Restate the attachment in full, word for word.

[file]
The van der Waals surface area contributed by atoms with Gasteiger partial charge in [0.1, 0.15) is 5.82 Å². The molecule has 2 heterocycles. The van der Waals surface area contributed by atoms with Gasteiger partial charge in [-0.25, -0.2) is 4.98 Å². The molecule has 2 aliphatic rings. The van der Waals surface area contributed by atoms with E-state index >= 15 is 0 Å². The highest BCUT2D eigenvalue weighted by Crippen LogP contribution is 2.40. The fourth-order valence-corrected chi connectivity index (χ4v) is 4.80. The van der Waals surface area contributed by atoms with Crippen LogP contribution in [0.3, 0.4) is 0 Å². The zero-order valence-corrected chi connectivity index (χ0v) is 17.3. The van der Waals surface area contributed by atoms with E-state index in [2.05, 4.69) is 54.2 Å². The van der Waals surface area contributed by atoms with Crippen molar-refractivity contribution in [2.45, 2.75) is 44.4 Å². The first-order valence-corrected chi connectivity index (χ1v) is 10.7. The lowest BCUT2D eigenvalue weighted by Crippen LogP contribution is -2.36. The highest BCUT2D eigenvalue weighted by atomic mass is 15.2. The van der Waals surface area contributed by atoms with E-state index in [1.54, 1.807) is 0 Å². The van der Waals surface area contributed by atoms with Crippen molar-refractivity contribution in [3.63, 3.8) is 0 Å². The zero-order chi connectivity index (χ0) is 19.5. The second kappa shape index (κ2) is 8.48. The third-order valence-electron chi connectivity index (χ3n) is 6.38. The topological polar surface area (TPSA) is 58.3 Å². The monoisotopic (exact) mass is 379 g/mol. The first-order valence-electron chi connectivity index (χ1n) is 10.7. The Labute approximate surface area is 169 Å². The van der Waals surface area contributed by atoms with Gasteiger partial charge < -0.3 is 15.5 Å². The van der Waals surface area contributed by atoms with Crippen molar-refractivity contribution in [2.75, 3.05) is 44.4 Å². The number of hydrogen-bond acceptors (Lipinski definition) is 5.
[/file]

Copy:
The van der Waals surface area contributed by atoms with Gasteiger partial charge in [0.1, 0.15) is 5.82 Å². The molecule has 2 heterocycles. The van der Waals surface area contributed by atoms with Gasteiger partial charge in [-0.25, -0.2) is 4.98 Å². The molecule has 2 aliphatic rings. The van der Waals surface area contributed by atoms with E-state index >= 15 is 0 Å². The highest BCUT2D eigenvalue weighted by Crippen LogP contribution is 2.40. The fourth-order valence-corrected chi connectivity index (χ4v) is 4.80. The van der Waals surface area contributed by atoms with Crippen LogP contribution in [0.3, 0.4) is 0 Å². The zero-order valence-corrected chi connectivity index (χ0v) is 17.3. The van der Waals surface area contributed by atoms with E-state index in [2.05, 4.69) is 54.2 Å². The van der Waals surface area contributed by atoms with Crippen molar-refractivity contribution in [2.45, 2.75) is 44.4 Å². The first-order valence-corrected chi connectivity index (χ1v) is 10.7. The lowest BCUT2D eigenvalue weighted by Crippen LogP contribution is -2.36. The highest BCUT2D eigenvalue weighted by atomic mass is 15.2. The van der Waals surface area contributed by atoms with E-state index in [1.54, 1.807) is 0 Å². The van der Waals surface area contributed by atoms with Crippen molar-refractivity contribution in [3.63, 3.8) is 0 Å². The zero-order chi connectivity index (χ0) is 19.5. The second kappa shape index (κ2) is 8.48. The third-order valence-electron chi connectivity index (χ3n) is 6.38. The topological polar surface area (TPSA) is 58.3 Å². The monoisotopic (exact) mass is 379 g/mol. The first-order valence-electron chi connectivity index (χ1n) is 10.7. The Labute approximate surface area is 169 Å². The van der Waals surface area contributed by atoms with Gasteiger partial charge < -0.3 is 15.5 Å². The van der Waals surface area contributed by atoms with Crippen molar-refractivity contribution in [2.75, 3.05) is 44.4 Å². The number of hydrogen-bond acceptors (Lipinski definition) is 5.